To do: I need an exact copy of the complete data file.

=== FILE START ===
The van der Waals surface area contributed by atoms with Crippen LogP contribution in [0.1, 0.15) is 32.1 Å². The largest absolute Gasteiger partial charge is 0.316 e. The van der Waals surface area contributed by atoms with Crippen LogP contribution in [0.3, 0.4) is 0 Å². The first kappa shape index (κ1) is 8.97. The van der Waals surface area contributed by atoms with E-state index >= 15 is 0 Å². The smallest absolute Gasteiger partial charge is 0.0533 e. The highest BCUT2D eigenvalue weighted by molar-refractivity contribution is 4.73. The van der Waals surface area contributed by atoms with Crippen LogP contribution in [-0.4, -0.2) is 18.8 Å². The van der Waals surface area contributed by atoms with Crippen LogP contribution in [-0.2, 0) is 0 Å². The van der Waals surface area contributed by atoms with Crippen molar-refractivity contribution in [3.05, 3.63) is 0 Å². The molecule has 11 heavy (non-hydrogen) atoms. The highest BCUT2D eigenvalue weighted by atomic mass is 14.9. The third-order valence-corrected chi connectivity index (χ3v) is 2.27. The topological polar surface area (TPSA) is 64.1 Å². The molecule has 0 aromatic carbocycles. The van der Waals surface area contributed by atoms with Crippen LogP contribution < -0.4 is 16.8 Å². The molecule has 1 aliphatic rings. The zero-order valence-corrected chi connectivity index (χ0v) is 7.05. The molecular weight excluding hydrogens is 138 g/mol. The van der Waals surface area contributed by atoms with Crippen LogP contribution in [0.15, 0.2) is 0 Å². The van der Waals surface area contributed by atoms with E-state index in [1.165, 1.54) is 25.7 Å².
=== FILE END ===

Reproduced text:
The van der Waals surface area contributed by atoms with Crippen LogP contribution in [0.1, 0.15) is 32.1 Å². The largest absolute Gasteiger partial charge is 0.316 e. The van der Waals surface area contributed by atoms with Crippen LogP contribution in [0.3, 0.4) is 0 Å². The first kappa shape index (κ1) is 8.97. The van der Waals surface area contributed by atoms with E-state index >= 15 is 0 Å². The smallest absolute Gasteiger partial charge is 0.0533 e. The highest BCUT2D eigenvalue weighted by molar-refractivity contribution is 4.73. The van der Waals surface area contributed by atoms with Crippen LogP contribution in [-0.4, -0.2) is 18.8 Å². The van der Waals surface area contributed by atoms with Crippen LogP contribution in [-0.2, 0) is 0 Å². The van der Waals surface area contributed by atoms with Crippen molar-refractivity contribution in [3.05, 3.63) is 0 Å². The molecule has 11 heavy (non-hydrogen) atoms. The highest BCUT2D eigenvalue weighted by atomic mass is 14.9. The third-order valence-corrected chi connectivity index (χ3v) is 2.27. The topological polar surface area (TPSA) is 64.1 Å². The molecule has 0 aromatic carbocycles. The van der Waals surface area contributed by atoms with Crippen LogP contribution < -0.4 is 16.8 Å². The molecule has 1 aliphatic rings. The zero-order valence-corrected chi connectivity index (χ0v) is 7.05. The molecular weight excluding hydrogens is 138 g/mol. The van der Waals surface area contributed by atoms with Crippen LogP contribution in [0.15, 0.2) is 0 Å². The van der Waals surface area contributed by atoms with E-state index in [1.165, 1.54) is 25.7 Å².